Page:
5. We just got back from the island yesterday. Had a wonderful long weekend. The weather was beautiful – almost a little too hot! We arrived Friday on the 12:30 ferry; left Monday on the 9:00 a.m. ferry. Wish we could have seen the ‘traffic jam’. We were probably riding around the island at the time.

    The island is as peaceful as ever. Our son cried that he didn’t want to leave. Don’t think any of us were ready to leave. It was a great weekend to ‘charge the batteries’ until we return again next summer. Enjoy the next few months on the island before you head south for the winter. You are living many people’s dreams!

  6. Once again, I love that you show parts of the island that day-trippers might never see. Some have told me that they don’t understand what is so special about Mackinac, but your photos show so many of the things that I love about the island! Thank you!

  7. The ride around the island is wonderful. I’m really looking forward to doing it again someday. I love the pictures. I think my favorite is the water along the shore in the bridge shot.

  8. I love your blog! Great pictures. My husband and I are staying on the island the 2nd weekend in September. Would love to live there someday – even in the winter! Thanks for sharing island life with us!

  9. Wonderful pictures and your descriptions are fantastic. Great to see the beautiful parts of the Island that I haven’t gotten to experience personally..hubby has walked it a couple times and has loved it..my excursions have been on the carriage tours (several times)…so was glad to see your ‘up close’ pictures!! Years ago we rented a horse and buggy and enjoyed it so much!! Awesome post Brenda!! Enjoy your day at Charlevoix!! Blessings!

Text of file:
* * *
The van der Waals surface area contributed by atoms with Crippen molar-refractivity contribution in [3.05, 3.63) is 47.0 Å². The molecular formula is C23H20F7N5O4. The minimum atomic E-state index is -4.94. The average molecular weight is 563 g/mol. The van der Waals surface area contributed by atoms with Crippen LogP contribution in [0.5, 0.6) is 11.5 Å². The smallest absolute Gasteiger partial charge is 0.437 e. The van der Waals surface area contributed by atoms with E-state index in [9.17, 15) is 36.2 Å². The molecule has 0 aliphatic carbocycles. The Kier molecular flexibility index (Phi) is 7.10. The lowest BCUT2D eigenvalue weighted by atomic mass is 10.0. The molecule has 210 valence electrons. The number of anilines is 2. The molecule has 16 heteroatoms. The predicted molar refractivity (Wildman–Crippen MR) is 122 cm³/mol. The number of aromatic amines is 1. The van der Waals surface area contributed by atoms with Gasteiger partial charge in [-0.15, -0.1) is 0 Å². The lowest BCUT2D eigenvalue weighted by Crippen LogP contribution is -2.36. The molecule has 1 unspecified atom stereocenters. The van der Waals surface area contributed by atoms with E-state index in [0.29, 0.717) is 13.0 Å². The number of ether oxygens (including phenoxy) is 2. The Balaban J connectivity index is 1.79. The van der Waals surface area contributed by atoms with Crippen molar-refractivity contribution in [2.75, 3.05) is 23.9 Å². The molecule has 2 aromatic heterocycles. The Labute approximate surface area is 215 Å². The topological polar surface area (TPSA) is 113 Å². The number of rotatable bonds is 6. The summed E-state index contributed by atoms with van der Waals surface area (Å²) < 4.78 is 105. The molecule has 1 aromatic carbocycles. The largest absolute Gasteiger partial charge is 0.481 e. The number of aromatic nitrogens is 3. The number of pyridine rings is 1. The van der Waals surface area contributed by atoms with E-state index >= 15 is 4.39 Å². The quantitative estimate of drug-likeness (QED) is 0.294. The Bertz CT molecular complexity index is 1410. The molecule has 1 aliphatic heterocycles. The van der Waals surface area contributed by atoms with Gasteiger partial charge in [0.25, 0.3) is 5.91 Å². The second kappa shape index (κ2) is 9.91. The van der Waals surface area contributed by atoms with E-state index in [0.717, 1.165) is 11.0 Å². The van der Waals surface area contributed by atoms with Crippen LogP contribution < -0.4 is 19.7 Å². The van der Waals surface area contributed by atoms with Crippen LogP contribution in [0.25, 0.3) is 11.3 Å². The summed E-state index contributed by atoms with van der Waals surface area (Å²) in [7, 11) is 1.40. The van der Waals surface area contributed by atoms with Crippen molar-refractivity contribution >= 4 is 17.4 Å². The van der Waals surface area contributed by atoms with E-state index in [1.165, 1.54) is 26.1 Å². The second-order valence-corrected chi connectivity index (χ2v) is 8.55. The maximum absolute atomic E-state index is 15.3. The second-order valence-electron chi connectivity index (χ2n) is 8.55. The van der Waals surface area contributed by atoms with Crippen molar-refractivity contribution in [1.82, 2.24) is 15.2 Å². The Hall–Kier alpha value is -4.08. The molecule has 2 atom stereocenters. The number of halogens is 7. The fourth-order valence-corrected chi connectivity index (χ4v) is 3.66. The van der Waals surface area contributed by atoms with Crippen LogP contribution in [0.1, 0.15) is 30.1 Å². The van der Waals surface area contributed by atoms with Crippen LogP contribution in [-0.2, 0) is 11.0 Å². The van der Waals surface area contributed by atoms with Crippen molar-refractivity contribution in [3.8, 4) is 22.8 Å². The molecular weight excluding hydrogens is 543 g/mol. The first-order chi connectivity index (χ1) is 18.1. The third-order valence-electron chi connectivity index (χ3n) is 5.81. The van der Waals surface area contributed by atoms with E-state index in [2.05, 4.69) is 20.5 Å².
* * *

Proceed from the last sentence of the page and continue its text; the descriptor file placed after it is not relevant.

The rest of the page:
10. Nice write up and pictures. I’m pretty sure you’re right about the ski slope. I remember the remnants of the lift being there. The towers were finally taken out about 15 years ago as I recall.

  11. Brenda,

    Thank you for today’s blog. It’s been so long since I rode around The Island and how wonderful it was via your pictures and descriptions. I thoroughly enjoyed it. Memories, memories! How wonderful they are.

  12. Hi Bree! Beautiful pictures! I live about 6 miles from Lake Huron and it is so beautiful also. Very clear water. Thanks so much for the ride around the Island!

  13. what great pictures that you took on what looks like a beautiful day there! Brings back wonderful memories for me from my college days working up there in the summers. I can’t wait until I get the chance to go back and show my family the island. Thank you!

  14. Hey Bree – I really love looking at your photos and reading your stories. I just returned from a great week on the island. Sad to be back home here in California, but still on a high from some great adventures on Mackinac. I was just wondering if you happened to see me and my cousin (Keith Croghan) Kitesurfing around Devil’s Kitchen and up towards town and the mission lawn last Saturday, not sure if you did, but by chance if you have any pics let me know. It was a blast and a dream come true for us, trying summer after summer, and finally the island spirits gave us the perfect combo. Keep up the great Blog, so fun to look at –

  15. Thanks, Bree. I found your blog while visiting Stu Stuart’s website. What a swell guy. We caught his act Thursday last week. My wife Arleen and I just came off the island, now back in good ol’ Milwaukee. We stayed at the Cloghaun B&B, where we shall return, God willing, next year in August (we have our reservation in for 2011). Love your pictures, and your writing is quite charming, as well. Cheers.

    • Hi Ron! Glad you and Arleen had a good visit to the Island! The Cloghaun is beautiful – great choice! Glad you found Bree’s Blog and hope you keep reading! B.